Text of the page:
The final speaker with a highly relevant topic was Gary Gao. Gary is a partner of the Zhong Lun law firm, one of the leading law firms in China, and a profound expert on enforcement proceedings in China in particular.
In preparing these minutes and in the interest of being as authentic as possible on the legal situation he kindly agreed to share a summary of his remarks which best summarize his comments given in our session:
My explanations of enforcement of foreign awards in China.
- Two jurisdictions
PRC has the sovereignty over Hong Kong which is called a Special Administration Region (HKSAR). But Hong Kong is regarded as an independent jurisdiction. In mainland PRC, there is civil law system while in Hong Kong is common law.
- New York Convention is applied both mainland and HKSAR. China made two reservations when it approved the convention. One is the award must be issued in another member state. Second is the disputes solved by the award must be commercial one from Chinese law perspective. Therefore, the dispute between foreign investor and government is excluded.
My general observation is Hong Kong judicial system is one of the friendliest jurisdictions for arbitration. I only practice in mainland PRC, so I can only give a very general observation.
The application for enforcement of a foreign arbitration award must be made in 2 years after the issuance of the award.
To enforce a foreign award, the applicant shall file the case with intermediate court in the defendant’s domicile. The application will include two requests, 1) to recognize the award; 2) to enforce the award. The two requests shall not be separately raised.
The applicant can get the assets frozen. Together with an application to freeze assets, the applicant shall provide guarantee or insurance police.
Chinese parties will challenge the award based on various grounds. The ground will vary from 1) if the tribunal went beyond its jurisdiction; 2) if the members of tribunal committed bribery or corruption; 3) fraud existed when parties entered into the contract, e.g. the applicant committed a crime of illegally conducted business in PRC. In a case, I am currently handling, the defendant reported to the police that the employees of my client promoted derivatives which is illegal. Police accepted the filing and initiate the investigation. Then the defendant applied to the court asking for suspension of the enforcement proceeding due to the ongoing criminal proceedings. Normally in PRC if there was a crime committed then enforcement of the award will be impossible. Additionally, the defendant will file tort case as well to resist the enforcement.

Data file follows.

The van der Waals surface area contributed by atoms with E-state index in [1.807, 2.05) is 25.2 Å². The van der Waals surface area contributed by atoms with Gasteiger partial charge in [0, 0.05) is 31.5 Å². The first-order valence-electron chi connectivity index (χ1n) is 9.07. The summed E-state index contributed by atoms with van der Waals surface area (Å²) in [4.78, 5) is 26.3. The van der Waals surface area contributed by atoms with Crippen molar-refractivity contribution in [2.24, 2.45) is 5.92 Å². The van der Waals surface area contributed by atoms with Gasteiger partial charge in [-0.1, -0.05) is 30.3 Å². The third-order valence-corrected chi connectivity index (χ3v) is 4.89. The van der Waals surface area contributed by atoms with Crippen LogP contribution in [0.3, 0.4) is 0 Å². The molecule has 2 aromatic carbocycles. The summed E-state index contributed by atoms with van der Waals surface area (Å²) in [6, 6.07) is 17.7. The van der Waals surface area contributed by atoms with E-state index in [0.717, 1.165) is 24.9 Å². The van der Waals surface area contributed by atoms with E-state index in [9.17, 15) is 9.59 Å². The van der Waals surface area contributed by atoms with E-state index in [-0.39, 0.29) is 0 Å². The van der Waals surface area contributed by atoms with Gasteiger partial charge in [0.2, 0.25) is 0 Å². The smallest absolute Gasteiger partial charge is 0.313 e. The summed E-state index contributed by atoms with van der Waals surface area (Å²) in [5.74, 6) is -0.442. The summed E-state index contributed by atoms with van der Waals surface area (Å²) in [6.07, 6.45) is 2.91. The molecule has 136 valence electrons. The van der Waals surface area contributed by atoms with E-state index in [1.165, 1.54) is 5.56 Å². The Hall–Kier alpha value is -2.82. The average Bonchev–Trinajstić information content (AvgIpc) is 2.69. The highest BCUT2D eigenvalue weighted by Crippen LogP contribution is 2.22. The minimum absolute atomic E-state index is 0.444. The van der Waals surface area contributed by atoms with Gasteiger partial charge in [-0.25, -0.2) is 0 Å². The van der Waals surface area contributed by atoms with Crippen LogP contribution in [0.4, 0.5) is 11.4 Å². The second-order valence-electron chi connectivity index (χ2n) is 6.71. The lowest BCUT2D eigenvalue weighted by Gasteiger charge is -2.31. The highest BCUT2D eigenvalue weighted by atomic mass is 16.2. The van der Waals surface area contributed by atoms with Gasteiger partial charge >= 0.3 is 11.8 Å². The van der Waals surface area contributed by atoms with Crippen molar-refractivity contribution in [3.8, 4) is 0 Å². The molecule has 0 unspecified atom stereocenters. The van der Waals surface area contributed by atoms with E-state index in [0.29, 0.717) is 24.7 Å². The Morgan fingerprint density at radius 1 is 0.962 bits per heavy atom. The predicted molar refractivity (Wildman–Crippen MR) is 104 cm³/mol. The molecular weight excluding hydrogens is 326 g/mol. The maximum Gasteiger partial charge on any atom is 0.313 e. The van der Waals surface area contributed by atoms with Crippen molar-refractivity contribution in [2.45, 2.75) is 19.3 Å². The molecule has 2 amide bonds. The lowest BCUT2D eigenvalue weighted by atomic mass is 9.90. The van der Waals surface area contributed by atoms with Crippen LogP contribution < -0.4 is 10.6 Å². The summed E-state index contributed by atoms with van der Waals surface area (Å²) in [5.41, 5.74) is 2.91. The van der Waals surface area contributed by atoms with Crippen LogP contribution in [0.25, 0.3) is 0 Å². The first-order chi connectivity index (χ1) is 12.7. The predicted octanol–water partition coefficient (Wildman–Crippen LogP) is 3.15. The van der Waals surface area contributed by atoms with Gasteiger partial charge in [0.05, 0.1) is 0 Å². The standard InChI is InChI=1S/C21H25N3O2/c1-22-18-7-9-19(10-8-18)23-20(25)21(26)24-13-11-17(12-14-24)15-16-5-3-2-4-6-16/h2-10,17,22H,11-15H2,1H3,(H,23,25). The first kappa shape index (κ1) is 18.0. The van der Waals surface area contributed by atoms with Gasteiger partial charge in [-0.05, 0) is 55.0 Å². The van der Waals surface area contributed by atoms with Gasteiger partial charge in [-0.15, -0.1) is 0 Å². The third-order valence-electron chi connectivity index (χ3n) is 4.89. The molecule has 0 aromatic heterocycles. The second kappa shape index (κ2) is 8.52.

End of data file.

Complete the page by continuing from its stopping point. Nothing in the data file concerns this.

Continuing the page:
Chinese Supreme Court is friendly to international arbitration. Chinese International Commercial Court (CICC) was established to deal with international commercial disputes including arbitration. But not easy to get cases accepted by CICC.
As I mentioned above the application of the enforcement of foreign arbitration shall filed with the intermediate courts one level higher than basic courts which are equivalent to majesty court in the UK. Supreme Court designed a set of special rules to prevent local protectionism that means local court wants to protect businessman who owns assets under the jurisdiction of the court. The rules provide if the intermediate court decides not to recognize and/or enforce the foreign award, it must internally report to Higher Court. If the higher court holds the same view, the case must be reported to the Supreme Court. So I think the regime of enforcement of foreign award in mainland PRC is somehow reliable.
The session was closed by remarks of Philip Hackett and Tianze Zhang announcing further activities of GIDI in terms of seminars and training.
Dr. Hermann Knott, LL.M. (UPenn)
Rechtsanwalt, Attorney-at-Law (New York), FCIArb FHKIArb FSIArb
Phone/WeChat: +49 151 576 28 456
Email: [email protected]